The Indian hospitality market is currently in the “eye of the storm” when it comes to the Covid-19 outbreak according to Neeraj Govil, senior vice president for south-Asia at Marriott International.
While offering his support to the local government and its efforts to limit the spread of the coronavirus, he said the peak of cases was not expected until mid-July.
Any recovery of the hotel market would not be possible before then, Govil said.
“From July and moving forward, we expect occupancy to grow from the single digits we see today to around 20-30 per cent aggregated across our portfolio in India.
“But things are volatile, we make take steps forward and then back, it will be a tentative approach.”
Speaking during the Hospitality Tomorrow event organised by Bench Events, he added: “In the third quarter of the year we will then be hit by the monsoons, which may slow us again.
“However, by the end of the year we might see occupancy return to around 50 per cent across the country.”
Govil said around a third of the Marriott International portfolio in India had currently suspended operations, while the vast majority of properties were only partially open.
“We are currently in a deep contingency, survival mode – we are in for a rough ride for 12-18 months, and maybe even longer than that,” he explained.
As to where the recovery might come from, Govil said he expected to see domestic demand return first.
“We expect to see people get into their cars, drive out of the cities and spend some time with their families,” he explained.
“This will be followed by short-haul flights within the country, then, as borders reopen, some shorter international flights.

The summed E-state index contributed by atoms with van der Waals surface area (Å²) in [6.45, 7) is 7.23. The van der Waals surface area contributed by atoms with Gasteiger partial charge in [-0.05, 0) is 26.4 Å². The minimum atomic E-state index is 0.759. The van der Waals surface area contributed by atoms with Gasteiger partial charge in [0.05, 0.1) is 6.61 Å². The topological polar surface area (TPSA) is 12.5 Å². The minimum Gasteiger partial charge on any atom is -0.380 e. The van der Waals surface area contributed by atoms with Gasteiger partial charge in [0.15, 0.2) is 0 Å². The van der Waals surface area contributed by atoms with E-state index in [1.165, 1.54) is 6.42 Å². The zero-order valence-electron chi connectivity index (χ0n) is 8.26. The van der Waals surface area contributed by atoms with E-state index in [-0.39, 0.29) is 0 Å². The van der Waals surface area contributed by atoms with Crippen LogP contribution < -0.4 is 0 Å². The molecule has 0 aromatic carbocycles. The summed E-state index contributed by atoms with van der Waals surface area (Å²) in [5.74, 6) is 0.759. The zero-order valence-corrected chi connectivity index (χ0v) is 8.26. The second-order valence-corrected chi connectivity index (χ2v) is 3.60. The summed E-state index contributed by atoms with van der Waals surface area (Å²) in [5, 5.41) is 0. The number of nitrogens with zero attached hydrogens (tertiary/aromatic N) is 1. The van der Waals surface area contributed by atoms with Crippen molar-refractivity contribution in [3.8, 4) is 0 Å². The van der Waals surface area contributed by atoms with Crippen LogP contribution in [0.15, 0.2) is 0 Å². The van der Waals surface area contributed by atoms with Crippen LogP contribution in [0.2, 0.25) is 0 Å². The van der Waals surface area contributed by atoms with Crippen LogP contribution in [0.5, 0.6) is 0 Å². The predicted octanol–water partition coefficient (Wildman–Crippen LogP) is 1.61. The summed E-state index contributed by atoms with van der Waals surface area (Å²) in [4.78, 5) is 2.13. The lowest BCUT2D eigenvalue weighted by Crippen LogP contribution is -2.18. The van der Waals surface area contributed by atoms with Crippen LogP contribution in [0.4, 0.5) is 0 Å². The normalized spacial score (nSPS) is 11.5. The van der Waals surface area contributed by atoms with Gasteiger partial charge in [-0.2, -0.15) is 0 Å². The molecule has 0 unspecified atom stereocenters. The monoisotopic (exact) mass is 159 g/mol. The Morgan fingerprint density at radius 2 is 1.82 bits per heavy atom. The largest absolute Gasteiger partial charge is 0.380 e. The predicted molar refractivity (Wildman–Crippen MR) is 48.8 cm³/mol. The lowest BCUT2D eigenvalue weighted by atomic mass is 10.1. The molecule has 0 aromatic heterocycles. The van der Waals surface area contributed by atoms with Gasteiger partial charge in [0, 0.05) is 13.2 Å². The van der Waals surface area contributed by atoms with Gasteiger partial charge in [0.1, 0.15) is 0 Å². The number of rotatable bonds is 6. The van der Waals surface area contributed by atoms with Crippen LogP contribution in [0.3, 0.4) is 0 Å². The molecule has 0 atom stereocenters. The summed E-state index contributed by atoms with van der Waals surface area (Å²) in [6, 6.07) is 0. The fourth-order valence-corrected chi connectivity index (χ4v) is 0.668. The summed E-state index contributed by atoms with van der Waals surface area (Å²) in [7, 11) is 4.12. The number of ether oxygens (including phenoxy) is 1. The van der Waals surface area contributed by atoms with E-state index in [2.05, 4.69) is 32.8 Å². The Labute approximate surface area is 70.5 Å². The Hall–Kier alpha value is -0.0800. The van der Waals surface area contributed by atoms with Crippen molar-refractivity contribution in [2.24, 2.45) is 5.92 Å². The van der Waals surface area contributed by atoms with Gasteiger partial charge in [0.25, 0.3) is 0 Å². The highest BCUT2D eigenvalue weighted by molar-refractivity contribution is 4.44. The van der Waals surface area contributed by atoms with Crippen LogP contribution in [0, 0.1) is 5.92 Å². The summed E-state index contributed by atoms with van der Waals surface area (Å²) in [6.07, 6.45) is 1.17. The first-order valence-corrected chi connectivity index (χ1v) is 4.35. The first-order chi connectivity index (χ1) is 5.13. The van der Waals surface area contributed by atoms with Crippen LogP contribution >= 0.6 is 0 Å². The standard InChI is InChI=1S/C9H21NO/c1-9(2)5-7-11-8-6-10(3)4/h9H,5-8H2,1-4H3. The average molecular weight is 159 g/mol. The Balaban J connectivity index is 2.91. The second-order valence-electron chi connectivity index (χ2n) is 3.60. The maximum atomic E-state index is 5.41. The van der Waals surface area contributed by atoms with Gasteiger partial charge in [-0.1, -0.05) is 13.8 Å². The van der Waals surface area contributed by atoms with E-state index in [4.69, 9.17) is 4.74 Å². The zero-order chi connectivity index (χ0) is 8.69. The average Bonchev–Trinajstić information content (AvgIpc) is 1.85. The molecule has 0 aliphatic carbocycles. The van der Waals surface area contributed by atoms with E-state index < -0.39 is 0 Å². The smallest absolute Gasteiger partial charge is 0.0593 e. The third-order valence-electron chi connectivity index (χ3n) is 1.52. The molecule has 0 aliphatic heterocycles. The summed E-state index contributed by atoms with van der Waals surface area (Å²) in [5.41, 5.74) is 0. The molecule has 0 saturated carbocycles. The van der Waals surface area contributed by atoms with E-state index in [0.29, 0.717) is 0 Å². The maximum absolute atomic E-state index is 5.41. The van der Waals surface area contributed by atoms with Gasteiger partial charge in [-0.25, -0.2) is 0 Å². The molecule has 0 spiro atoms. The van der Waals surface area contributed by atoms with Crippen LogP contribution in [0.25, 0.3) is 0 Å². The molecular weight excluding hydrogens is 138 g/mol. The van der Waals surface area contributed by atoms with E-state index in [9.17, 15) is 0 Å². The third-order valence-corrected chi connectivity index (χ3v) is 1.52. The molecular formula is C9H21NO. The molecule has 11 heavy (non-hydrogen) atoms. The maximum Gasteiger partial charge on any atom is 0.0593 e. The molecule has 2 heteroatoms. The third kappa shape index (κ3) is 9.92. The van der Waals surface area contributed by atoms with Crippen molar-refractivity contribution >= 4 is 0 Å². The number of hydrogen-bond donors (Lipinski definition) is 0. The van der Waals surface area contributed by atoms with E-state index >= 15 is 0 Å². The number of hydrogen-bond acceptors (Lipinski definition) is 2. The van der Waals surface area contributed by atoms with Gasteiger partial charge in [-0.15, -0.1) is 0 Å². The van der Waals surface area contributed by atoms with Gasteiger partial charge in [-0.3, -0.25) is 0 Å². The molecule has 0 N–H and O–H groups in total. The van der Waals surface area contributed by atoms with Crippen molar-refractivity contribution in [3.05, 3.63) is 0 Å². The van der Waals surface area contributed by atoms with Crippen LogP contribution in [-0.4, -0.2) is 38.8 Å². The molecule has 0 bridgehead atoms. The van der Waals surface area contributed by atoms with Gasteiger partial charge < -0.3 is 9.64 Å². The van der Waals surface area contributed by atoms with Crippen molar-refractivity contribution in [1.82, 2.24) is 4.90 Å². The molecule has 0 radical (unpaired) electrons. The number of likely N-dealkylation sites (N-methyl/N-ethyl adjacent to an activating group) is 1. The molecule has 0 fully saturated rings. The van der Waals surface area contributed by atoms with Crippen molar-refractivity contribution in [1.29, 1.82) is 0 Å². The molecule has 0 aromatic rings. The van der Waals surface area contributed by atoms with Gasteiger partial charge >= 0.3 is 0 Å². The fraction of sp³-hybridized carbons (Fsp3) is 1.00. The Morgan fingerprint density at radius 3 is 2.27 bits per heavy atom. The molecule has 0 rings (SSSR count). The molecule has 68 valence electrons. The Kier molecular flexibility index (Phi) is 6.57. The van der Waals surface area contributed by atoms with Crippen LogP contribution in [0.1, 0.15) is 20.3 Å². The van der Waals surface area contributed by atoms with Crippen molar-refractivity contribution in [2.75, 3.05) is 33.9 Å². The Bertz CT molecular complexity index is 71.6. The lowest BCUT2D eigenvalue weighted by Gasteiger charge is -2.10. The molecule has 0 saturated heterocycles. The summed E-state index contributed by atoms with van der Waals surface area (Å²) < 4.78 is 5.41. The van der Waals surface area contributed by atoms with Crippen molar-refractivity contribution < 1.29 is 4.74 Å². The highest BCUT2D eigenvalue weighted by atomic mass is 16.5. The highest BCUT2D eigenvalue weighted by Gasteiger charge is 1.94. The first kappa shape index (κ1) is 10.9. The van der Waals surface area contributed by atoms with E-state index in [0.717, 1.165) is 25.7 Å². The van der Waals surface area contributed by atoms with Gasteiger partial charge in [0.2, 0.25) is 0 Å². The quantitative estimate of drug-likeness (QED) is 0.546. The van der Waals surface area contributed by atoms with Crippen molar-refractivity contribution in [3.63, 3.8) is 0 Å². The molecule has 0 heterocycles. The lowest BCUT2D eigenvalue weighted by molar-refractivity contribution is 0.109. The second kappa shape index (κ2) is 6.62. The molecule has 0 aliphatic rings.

“Strong brands, international brands which people trust to have taken the steps necessary to protect their safety, will benefit.”
These sentiments were echoed by Puneet Chhatwal, chief executive of the Indian Hotels Company.
He explained, similar to the situation in China, domestic travel would be vital for any recovery.
Chhatwal said: “Domestic travel will be first, as people begin to drive for a break.
“As flights resume, toward the end of this month, the train stations and highways reopen, we will see a step-by-step return of demand.
“We were already seeing Indian guests take trips in the same city, as they are bored with locked within their own houses, and this will continue.”
Chhatwal added hotels needed to be open new opportunities as they struggled.
“Opportunistic business is going to be important in the short-term, we did not know repatriation guests were segment, for example, and something else will come up as we move forward,” he said.
“Usually hope is not a strategy, but in times like this, when we have seen hotels touching zero revenue, it is all we have.
“Coming from an exceptionally low base, we have seen extremely limited green shoots during in May – outside of health workers and repatriation guests.
“Our Ginger brand, in the mid-market, has led the way, ahead of Taj, and much of the growth has really come in the past 48-72 hours as we approach the end of lockdown.”
Vijay Thacker, managing director of Horwath in India who moderated a session between Chhatwal and Govil, emphasised any recovery would not be quick.
He said some 64 per cent of respondents to a survey carried out by Horwath this week felt the impact of the Covid-19 outbreak would last longer than six-to-12 months.
Thacker added the hotel sector had been hit hard by the shutdown of the local economy over the past 50 days, despite a relatively small number of coronavirus deaths in India.
Powered by Bench Events, Hospitality Tomorrow was launched to support the hard-hit international hotel community during Covid-19, by offering a virtual conference platform that provides knowledge, facilitates information sharing and connects the industry.